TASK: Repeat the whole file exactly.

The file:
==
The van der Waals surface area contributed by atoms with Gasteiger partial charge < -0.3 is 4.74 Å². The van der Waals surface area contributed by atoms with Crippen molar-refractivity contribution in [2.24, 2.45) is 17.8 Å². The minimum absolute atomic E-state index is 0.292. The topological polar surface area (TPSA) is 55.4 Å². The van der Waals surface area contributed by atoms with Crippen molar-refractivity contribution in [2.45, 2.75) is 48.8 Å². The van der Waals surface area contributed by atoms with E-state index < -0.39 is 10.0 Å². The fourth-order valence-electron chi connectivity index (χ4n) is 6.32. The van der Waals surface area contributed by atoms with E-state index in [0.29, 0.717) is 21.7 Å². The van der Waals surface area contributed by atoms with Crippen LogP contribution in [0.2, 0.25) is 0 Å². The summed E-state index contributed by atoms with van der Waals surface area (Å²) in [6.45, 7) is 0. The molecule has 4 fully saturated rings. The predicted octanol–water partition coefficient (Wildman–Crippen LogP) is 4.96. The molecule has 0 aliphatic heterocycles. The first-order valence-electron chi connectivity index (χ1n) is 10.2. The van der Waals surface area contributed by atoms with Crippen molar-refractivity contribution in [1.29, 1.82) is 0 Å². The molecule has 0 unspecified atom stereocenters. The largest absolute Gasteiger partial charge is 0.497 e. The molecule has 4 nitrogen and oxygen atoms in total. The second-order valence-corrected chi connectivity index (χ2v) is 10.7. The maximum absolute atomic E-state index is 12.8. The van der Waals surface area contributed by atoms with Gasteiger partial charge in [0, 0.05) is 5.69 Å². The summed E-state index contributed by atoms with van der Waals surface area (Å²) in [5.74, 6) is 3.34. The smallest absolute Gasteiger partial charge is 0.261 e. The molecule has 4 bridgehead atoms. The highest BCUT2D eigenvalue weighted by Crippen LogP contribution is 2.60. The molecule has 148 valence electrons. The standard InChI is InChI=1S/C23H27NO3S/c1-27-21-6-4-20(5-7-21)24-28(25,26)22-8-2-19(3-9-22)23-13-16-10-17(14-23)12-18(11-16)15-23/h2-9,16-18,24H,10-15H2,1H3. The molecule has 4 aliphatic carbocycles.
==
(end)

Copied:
The van der Waals surface area contributed by atoms with Gasteiger partial charge < -0.3 is 4.74 Å². The van der Waals surface area contributed by atoms with Crippen molar-refractivity contribution in [2.24, 2.45) is 17.8 Å². The minimum absolute atomic E-state index is 0.292. The topological polar surface area (TPSA) is 55.4 Å². The van der Waals surface area contributed by atoms with Crippen molar-refractivity contribution in [2.45, 2.75) is 48.8 Å². The van der Waals surface area contributed by atoms with E-state index < -0.39 is 10.0 Å². The fourth-order valence-electron chi connectivity index (χ4n) is 6.32. The van der Waals surface area contributed by atoms with E-state index in [0.29, 0.717) is 21.7 Å². The van der Waals surface area contributed by atoms with Crippen LogP contribution in [0.2, 0.25) is 0 Å². The summed E-state index contributed by atoms with van der Waals surface area (Å²) in [6.45, 7) is 0. The molecule has 4 fully saturated rings. The predicted octanol–water partition coefficient (Wildman–Crippen LogP) is 4.96. The molecule has 0 aliphatic heterocycles. The first-order valence-electron chi connectivity index (χ1n) is 10.2. The van der Waals surface area contributed by atoms with Crippen molar-refractivity contribution in [1.29, 1.82) is 0 Å². The molecule has 0 unspecified atom stereocenters. The largest absolute Gasteiger partial charge is 0.497 e. The molecule has 4 nitrogen and oxygen atoms in total. The second-order valence-corrected chi connectivity index (χ2v) is 10.7. The maximum absolute atomic E-state index is 12.8. The van der Waals surface area contributed by atoms with Gasteiger partial charge in [0, 0.05) is 5.69 Å². The summed E-state index contributed by atoms with van der Waals surface area (Å²) in [5.74, 6) is 3.34. The smallest absolute Gasteiger partial charge is 0.261 e. The molecule has 4 bridgehead atoms. The highest BCUT2D eigenvalue weighted by Crippen LogP contribution is 2.60. The molecule has 148 valence electrons. The standard InChI is InChI=1S/C23H27NO3S/c1-27-21-6-4-20(5-7-21)24-28(25,26)22-8-2-19(3-9-22)23-13-16-10-17(14-23)12-18(11-16)15-23/h2-9,16-18,24H,10-15H2,1H3. The molecule has 4 aliphatic carbocycles.